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Mine firm’s good deed is felt in Bohol school

06:05 AM October 12, 2014
loonschool

PARENTS of North Loon Central Elementary School students in Bohol province help rebuild a quake-damaged school building. CHRIS PANGANIBAN/INQUIRER MINDANAO

ROSARIO, Agusan del Sur—By helping each other repair school buildings damaged by the Bohol quake and with financial help from a mining firm based here, parents, teachers and village officials of North Loon Central Elementary School in Loon town, Bohol province, showed a kind of cooperation that came as a pleasant surprise.

In the Visayas and other parts of the country, Boholanos would be taunted with “ija ija, ajo ajo,” which literally means “what is yours is yours and mine is mine.”

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Lawyer Raul Villanueva, president and chief executive officer of Philsaga Mining Corp. based here, who recently attended the inauguration of school buildings in Bohol with other company executives, said the entire Loon community helped in the reconstruction by providing manual labor.

Philsaga gave P1 million for the reconstruction effort and, with the help of the Loon community, at least P108,000 had been saved on labor cost. The savings were used to buy computers for the school.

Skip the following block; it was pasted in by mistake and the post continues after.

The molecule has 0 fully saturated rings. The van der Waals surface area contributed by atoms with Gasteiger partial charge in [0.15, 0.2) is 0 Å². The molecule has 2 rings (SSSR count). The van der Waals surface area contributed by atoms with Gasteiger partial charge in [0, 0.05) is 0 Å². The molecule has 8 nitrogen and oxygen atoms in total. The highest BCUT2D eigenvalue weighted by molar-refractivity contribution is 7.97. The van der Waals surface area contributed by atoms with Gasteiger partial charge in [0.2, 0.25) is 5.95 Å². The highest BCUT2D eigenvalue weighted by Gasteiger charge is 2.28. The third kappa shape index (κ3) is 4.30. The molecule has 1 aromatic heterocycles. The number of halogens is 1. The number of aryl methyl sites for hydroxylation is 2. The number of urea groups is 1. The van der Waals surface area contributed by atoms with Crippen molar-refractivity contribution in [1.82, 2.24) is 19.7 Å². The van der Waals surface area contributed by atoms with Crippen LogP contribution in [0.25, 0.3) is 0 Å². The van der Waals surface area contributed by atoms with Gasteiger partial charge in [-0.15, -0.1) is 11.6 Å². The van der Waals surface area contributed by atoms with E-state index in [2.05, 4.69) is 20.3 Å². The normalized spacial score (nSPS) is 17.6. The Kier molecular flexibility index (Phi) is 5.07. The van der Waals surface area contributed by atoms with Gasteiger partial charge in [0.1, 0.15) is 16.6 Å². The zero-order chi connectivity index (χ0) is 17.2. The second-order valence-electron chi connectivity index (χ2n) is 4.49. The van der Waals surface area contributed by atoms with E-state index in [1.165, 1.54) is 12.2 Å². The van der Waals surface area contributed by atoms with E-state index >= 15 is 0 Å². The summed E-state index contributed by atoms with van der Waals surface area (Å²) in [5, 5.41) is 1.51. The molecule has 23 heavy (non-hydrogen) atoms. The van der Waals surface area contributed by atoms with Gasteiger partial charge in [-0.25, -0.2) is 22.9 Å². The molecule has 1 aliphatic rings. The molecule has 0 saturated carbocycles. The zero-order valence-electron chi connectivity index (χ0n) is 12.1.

Villanueva said the P1-million fund was part of the company’s corporate social responsibility program, which was designed to extend help to communities and impart lessons on self-reliance.

“The amount may be minimal, but the point here is that we want parents and other stakeholders to be happy and proud,” he said.

“With a sense of ownership, we encouraged them to put their efforts together to rebuild the school,” he added.

Villanueva said Philsaga had chosen as beneficiary the public school located in the northern part of Loon because it was the hardest-hit area during the quake on Oct. 15 last year.

At least 67 residents were killed during the quake. The centuries-old Church of Our Lady of Light, one of the oldest in the country, was left in shambles.

Maria Zelda Longat, school principal, said the repair of the two school buildings was a big help in school officials’ efforts to bring back normalization to the school. Many schoolchildren, she said, are still suffering from trauma.

She said Philsaga was the first to extend funding support for the reconstruction effort.

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Aside from Loon, Villanueva said the firm also gave P1 million to repair school buildings in Palo town, Leyte province, one of the areas hardest hit by Supertyphoon “Yolanda.”

Liberato Cobacha, principal of San Joaquin Central Elementary School in Palo, said that except for a few walls left standing, almost all school buildings in the town were leveled by the storm surge. Chris Panganiban, Inquirer Mindanao 

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TAGS: aid, Bohol, Bohol quake, disaster, Loon, North Loon Central Elementary School
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